Raisenne Dough Riser Review

A unique, compact appliance for proofing dough

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Raisenne Dough Riser


The Spruce / Donna Currie

What We Like
  • Compact

  • Automatically heats

  • Safe around kids and pets

What We Don't Like
  • No temperature adjustments

  • Not great for heating baking sheets

  • Slightly expensive for limited functionality

Bottom Line

The Raisenne Dough Riser is a unique, compact appliance that does its job well, but it’s also a little limited.


Raisenne Dough Riser


The Spruce / Donna Currie

I’ve let dough rise on the kitchen counter, in a large folding proofer, in a proofing basket, and in the oven with the light on, so I was curious what the Raisenne Dough Riser could do that those other methods couldn’t. I made multiple batches of bread dough to test the Raisenne and even used it to make some crème fraîche in a jar. Is it worth owning? I have opinions.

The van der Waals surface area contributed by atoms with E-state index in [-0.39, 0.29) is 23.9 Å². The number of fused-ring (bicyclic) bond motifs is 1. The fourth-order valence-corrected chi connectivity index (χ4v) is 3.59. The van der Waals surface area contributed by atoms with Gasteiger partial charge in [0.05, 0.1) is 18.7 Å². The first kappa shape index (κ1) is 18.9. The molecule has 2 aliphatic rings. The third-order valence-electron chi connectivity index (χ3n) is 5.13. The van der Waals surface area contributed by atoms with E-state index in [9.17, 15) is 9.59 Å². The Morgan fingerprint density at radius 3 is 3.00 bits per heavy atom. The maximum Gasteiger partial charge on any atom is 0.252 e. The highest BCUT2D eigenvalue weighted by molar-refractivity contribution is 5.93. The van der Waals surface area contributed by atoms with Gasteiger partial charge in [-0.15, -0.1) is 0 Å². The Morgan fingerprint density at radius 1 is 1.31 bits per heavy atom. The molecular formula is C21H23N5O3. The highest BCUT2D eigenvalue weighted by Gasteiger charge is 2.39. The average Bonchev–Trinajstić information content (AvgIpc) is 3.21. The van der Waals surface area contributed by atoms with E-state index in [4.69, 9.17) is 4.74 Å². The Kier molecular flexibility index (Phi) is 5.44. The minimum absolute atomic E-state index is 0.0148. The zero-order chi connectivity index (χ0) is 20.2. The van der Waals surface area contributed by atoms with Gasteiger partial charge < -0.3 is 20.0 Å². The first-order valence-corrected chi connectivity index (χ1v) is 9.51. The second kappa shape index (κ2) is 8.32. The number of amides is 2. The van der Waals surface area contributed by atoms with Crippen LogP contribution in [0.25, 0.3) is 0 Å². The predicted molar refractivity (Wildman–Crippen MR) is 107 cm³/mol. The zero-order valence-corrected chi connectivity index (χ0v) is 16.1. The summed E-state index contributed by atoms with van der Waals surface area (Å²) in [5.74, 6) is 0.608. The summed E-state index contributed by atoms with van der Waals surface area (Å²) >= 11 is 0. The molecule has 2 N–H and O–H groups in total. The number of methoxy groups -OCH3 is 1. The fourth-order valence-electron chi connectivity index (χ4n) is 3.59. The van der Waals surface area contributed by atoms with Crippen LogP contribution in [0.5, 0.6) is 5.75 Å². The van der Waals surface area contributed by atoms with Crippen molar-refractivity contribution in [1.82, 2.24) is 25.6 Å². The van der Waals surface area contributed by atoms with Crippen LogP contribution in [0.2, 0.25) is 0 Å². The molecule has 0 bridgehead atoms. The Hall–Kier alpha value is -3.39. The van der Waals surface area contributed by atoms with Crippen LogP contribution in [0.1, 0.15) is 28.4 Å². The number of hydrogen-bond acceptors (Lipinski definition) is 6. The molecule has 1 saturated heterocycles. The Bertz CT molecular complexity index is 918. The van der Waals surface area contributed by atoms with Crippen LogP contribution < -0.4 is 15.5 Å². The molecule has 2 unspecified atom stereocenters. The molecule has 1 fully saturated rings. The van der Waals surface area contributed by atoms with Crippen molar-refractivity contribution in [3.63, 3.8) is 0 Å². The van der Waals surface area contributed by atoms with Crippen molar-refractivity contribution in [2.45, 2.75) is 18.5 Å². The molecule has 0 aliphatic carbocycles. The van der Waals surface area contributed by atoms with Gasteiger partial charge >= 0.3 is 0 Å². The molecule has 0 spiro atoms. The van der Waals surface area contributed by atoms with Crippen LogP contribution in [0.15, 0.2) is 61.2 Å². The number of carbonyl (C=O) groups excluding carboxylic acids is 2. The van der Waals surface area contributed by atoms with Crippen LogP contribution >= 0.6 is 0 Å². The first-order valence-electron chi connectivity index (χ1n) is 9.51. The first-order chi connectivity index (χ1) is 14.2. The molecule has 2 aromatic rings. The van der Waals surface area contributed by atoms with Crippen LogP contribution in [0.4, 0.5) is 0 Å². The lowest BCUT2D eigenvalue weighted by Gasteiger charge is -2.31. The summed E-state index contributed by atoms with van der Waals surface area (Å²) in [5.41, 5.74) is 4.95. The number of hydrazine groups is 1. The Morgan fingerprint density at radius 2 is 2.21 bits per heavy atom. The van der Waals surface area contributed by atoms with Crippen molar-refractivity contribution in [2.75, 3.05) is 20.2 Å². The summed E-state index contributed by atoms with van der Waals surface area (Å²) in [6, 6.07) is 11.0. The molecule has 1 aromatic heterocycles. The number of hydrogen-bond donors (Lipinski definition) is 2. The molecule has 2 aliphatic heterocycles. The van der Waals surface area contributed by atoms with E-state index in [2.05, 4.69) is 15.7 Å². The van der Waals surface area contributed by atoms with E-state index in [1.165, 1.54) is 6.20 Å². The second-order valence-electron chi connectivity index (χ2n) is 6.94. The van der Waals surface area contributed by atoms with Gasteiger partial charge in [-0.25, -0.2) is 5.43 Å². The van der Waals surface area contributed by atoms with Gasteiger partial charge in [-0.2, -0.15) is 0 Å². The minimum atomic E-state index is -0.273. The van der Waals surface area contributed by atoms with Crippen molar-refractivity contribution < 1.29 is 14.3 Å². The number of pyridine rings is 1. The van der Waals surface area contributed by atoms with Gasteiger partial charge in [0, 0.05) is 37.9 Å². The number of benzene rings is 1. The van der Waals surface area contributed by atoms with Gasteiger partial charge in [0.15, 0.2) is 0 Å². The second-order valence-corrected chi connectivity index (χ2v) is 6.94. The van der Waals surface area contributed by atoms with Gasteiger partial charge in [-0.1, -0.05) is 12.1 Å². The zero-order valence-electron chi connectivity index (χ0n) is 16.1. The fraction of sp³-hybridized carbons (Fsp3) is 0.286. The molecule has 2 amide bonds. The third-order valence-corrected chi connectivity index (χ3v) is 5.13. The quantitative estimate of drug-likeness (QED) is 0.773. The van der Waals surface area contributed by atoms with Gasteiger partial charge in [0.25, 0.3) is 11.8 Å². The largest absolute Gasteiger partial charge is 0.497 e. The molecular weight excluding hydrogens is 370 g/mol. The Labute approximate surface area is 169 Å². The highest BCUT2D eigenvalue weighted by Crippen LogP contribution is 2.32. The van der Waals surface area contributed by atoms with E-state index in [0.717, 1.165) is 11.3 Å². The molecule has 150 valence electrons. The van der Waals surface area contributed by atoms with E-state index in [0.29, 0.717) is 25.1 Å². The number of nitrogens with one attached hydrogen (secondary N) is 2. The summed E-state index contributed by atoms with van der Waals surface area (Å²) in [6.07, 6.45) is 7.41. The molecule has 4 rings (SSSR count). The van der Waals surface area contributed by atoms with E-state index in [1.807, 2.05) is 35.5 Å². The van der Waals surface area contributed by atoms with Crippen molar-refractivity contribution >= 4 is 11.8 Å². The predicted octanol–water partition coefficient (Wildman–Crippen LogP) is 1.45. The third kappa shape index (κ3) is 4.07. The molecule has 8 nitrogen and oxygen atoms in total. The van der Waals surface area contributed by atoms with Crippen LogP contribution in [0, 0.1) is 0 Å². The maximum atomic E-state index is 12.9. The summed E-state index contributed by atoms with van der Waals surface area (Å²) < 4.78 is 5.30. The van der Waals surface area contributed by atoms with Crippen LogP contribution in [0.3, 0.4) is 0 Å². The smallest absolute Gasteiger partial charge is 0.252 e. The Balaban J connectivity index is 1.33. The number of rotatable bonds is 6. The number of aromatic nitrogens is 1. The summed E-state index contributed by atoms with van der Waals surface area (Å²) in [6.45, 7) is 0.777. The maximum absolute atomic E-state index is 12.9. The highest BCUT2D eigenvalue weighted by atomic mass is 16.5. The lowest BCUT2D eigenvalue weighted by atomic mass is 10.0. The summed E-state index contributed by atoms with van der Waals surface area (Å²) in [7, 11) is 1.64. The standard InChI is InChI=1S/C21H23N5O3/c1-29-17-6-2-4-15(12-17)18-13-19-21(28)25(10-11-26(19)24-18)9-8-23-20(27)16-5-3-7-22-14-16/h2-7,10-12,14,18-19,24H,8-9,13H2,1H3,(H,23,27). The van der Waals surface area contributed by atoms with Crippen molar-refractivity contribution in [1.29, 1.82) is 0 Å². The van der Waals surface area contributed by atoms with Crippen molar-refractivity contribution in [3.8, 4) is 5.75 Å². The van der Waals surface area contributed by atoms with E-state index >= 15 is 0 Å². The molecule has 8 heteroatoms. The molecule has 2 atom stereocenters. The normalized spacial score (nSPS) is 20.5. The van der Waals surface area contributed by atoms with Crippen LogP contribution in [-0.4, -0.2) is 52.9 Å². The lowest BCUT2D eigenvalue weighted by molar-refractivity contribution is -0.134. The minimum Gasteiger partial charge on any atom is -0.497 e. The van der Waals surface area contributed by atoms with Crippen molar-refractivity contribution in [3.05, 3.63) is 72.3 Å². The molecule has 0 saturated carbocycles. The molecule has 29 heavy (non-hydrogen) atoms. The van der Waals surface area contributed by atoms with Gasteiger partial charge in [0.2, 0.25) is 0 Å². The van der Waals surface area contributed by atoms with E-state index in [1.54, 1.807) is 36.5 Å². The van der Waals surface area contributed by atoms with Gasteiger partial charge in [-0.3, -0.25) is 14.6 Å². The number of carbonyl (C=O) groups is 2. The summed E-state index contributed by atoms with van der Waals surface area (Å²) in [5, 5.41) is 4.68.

The Spruce / Donna Currie

Design: How thin are we? This thin!

Before the dough riser arrived, I envisioned something like an induction cooktop tuned to the right temperatures for proofing dough. When it showed up, I was surprised at how thin and floppy it was. It’s even thinner than some of my thin plastic cutting boards, a bit over 10 inches in diameter, and with the power cord disconnected, it weighs less than 3 ounces. It’s made from food-safe PET plastic, in case some dough falls on it and needs to be retrieved, but it’s intended that dough should be in a bowl that sits on the Raisenne.

Along with the heating pad—that’s the best way I can describe it—is a power cord. The small brick at the end of the cord is the largest piece of the entire unit. It doesn’t have any buttons, and there’s no on/off switch or temperature selection. Instead, you simply plug it in to start heating up and unplug it to cool down.

Overall, it’s incredibly compact. It could easily be stored in a drawer, as long as it’s not going to get bent, cut, gouged, or folded. Since it heats to less than body temperature, it’s safe around kids and pets and distracted cooks. It’s safe to touch, so no one is going to get burned moving it when the dough rising is done. If a towel or piece of parchment paper rests on it, nothing will burn.


The Spruce / Donna Currie

Performance: Gentle, gentle heat